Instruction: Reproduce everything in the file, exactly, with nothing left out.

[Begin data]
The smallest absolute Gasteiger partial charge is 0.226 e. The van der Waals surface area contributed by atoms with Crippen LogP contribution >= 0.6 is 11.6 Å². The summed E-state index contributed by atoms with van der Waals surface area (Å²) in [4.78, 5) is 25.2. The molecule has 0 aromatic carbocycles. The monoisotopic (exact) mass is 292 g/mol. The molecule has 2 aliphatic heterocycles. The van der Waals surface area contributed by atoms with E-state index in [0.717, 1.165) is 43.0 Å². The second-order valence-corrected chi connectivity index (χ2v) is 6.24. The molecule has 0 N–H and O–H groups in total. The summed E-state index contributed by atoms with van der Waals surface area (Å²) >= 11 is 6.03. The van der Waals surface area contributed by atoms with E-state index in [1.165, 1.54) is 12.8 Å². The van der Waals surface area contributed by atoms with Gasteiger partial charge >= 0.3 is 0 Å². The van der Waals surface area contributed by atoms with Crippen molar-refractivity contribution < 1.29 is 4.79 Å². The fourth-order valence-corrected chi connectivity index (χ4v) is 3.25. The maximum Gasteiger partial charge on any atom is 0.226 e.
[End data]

The smallest absolute Gasteiger partial charge is 0.226 e. The van der Waals surface area contributed by atoms with Crippen LogP contribution >= 0.6 is 11.6 Å². The summed E-state index contributed by atoms with van der Waals surface area (Å²) in [4.78, 5) is 25.2. The molecule has 0 aromatic carbocycles. The monoisotopic (exact) mass is 292 g/mol. The molecule has 2 aliphatic heterocycles. The van der Waals surface area contributed by atoms with E-state index in [0.717, 1.165) is 43.0 Å². The second-order valence-corrected chi connectivity index (χ2v) is 6.24. The molecule has 0 N–H and O–H groups in total. The summed E-state index contributed by atoms with van der Waals surface area (Å²) >= 11 is 6.03. The van der Waals surface area contributed by atoms with E-state index in [1.165, 1.54) is 12.8 Å². The van der Waals surface area contributed by atoms with Gasteiger partial charge >= 0.3 is 0 Å². The van der Waals surface area contributed by atoms with Crippen molar-refractivity contribution < 1.29 is 4.79 Å². The fourth-order valence-corrected chi connectivity index (χ4v) is 3.25. The maximum Gasteiger partial charge on any atom is 0.226 e.